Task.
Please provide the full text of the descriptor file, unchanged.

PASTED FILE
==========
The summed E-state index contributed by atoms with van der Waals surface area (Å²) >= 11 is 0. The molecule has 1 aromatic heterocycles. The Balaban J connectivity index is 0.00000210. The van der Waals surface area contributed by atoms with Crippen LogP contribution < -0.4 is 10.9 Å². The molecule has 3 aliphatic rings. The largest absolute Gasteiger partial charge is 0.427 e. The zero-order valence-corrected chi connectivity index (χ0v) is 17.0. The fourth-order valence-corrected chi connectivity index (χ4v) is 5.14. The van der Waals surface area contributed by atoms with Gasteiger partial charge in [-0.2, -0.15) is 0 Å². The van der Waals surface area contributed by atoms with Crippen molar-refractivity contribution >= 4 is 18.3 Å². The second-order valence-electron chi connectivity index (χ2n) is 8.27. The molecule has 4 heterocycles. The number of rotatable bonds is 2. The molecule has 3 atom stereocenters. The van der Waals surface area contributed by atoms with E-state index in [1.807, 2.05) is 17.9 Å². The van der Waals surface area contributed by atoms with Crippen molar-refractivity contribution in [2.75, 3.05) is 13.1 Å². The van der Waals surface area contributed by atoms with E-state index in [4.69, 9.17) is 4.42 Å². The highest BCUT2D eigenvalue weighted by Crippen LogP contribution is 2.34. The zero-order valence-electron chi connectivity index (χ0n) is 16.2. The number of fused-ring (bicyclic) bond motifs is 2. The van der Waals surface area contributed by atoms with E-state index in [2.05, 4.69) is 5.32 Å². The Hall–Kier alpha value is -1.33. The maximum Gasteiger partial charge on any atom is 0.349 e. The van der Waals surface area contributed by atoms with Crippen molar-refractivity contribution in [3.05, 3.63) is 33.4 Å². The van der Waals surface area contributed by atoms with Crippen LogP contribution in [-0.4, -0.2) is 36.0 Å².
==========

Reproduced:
The summed E-state index contributed by atoms with van der Waals surface area (Å²) >= 11 is 0. The molecule has 1 aromatic heterocycles. The Balaban J connectivity index is 0.00000210. The van der Waals surface area contributed by atoms with Crippen LogP contribution < -0.4 is 10.9 Å². The molecule has 3 aliphatic rings. The largest absolute Gasteiger partial charge is 0.427 e. The zero-order valence-corrected chi connectivity index (χ0v) is 17.0. The fourth-order valence-corrected chi connectivity index (χ4v) is 5.14. The van der Waals surface area contributed by atoms with Gasteiger partial charge in [-0.2, -0.15) is 0 Å². The van der Waals surface area contributed by atoms with Crippen molar-refractivity contribution >= 4 is 18.3 Å². The second-order valence-electron chi connectivity index (χ2n) is 8.27. The molecule has 4 heterocycles. The number of rotatable bonds is 2. The molecule has 3 atom stereocenters. The van der Waals surface area contributed by atoms with E-state index in [1.807, 2.05) is 17.9 Å². The van der Waals surface area contributed by atoms with Crippen molar-refractivity contribution in [2.75, 3.05) is 13.1 Å². The van der Waals surface area contributed by atoms with E-state index in [4.69, 9.17) is 4.42 Å². The highest BCUT2D eigenvalue weighted by Crippen LogP contribution is 2.34. The zero-order valence-electron chi connectivity index (χ0n) is 16.2. The number of fused-ring (bicyclic) bond motifs is 2. The van der Waals surface area contributed by atoms with E-state index in [2.05, 4.69) is 5.32 Å². The Hall–Kier alpha value is -1.33. The maximum Gasteiger partial charge on any atom is 0.349 e. The van der Waals surface area contributed by atoms with Crippen molar-refractivity contribution in [3.05, 3.63) is 33.4 Å². The van der Waals surface area contributed by atoms with Crippen LogP contribution in [-0.4, -0.2) is 36.0 Å².